With Stephanie Daley, Brougher has proved that she has the chops to direct a delicate psychological drama. But, typically, she’s ready for another, completely different challenge. “One of my current projects is a script I’m writing that’s a contemporary retelling of Robin Hood,” she says. “It’s a sort of coming-of-age story that also involves Arthurian gymnastics.” She pauses for a moment, then deadpans, “It’s very different.”
Next up, though, she’ll be directing a screenplay adapted by her friend Keith Reamer (Stephanie Daley’s editor) from a novel by Scots writer Margot Livesey. Set around World War I, Eva Moves the Furniture is “a story about a young girl who’s raised knowing two ghosts who are constantly in her life. It’s very beautiful; it really talks about our connection to our ancestors.”
Perhaps, I suggest, the common thread in her movies is that there’s always some sort of barrier to connection between characters, whether it’s death, time travel, or pathological denial. “Well, yes, that’s basically me—struggling to connect across barriers,” Brougher says with a sigh. Then again, I point out, her vision is essentially optimistic: Barriers that seem insurmountable at the outset of her movies are broken down, slowly but surely. She tilts her head, considering this. “It’s true,” she says. “The films I love are the ones that provide a safe place to feel the dark stuff, and then help us let it go. So that we can focus on life, and growth.” She pauses a moment, and adds, “Filmmaking and mothering—they seem like similar animals to me.”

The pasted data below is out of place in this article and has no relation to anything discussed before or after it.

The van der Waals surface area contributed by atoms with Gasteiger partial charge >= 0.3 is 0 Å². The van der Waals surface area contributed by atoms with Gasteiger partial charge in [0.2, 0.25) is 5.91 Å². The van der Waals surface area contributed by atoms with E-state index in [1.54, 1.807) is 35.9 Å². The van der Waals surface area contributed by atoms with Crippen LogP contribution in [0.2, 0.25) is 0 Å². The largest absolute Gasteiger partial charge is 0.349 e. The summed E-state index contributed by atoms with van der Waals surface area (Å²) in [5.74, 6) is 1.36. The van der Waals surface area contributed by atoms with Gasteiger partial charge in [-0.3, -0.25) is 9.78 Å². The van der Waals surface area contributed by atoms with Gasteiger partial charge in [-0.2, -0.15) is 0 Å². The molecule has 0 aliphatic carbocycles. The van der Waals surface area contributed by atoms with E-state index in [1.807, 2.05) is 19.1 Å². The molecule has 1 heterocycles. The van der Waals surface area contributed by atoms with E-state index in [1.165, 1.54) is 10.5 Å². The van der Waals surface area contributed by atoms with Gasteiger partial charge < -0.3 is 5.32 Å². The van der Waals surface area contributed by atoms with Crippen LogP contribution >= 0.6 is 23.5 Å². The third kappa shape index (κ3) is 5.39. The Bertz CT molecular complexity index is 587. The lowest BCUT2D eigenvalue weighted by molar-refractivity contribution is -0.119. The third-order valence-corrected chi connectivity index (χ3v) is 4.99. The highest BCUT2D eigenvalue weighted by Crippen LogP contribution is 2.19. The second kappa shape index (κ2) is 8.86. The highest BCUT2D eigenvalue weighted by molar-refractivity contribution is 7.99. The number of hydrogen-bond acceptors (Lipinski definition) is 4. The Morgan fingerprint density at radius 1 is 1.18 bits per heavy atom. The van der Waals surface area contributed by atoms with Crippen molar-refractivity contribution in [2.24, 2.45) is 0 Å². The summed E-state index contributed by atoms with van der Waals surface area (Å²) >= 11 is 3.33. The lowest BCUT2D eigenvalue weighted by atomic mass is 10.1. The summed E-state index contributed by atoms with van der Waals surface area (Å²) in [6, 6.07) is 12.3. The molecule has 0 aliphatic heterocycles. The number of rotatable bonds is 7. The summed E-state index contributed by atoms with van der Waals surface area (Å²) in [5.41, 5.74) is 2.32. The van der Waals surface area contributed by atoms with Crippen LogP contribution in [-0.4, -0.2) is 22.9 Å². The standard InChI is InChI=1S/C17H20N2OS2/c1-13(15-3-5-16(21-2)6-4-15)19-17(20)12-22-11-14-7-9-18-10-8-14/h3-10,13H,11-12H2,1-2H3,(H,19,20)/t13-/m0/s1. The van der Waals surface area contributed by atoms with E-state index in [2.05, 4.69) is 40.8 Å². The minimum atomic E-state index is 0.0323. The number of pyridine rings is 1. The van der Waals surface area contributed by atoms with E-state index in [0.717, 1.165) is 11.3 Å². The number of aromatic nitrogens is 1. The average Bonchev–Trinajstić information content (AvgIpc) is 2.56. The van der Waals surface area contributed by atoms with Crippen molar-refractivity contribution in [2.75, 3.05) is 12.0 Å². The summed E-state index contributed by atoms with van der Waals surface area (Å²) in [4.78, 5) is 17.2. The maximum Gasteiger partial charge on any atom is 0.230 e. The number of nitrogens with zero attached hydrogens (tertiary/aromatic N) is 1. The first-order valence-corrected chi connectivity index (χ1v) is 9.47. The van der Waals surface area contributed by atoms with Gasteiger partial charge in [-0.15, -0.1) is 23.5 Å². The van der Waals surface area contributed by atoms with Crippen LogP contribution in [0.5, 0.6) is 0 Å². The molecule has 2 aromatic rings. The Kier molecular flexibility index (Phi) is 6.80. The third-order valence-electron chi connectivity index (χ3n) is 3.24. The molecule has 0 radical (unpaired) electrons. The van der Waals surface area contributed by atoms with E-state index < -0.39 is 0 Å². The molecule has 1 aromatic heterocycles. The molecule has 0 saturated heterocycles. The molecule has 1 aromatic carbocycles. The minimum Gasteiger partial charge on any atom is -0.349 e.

Stephanie Daley will be screened at Upstate Films in Rhinebeck May 11 to 18. Hilary Brougher will appear for a question-and-answer session following the May 11 screening. www.upstatefilms.org.
- Hillary Harvey
- Tilda Swinton and Timothy Hutton in a scene from _Stephanie Daley_.
- Hillary Harvey
- Filmmaker Hilary Brougher with her children at her fatherâ€™s house in esopus, where scenes from _Stephanie Daley_ were filmed.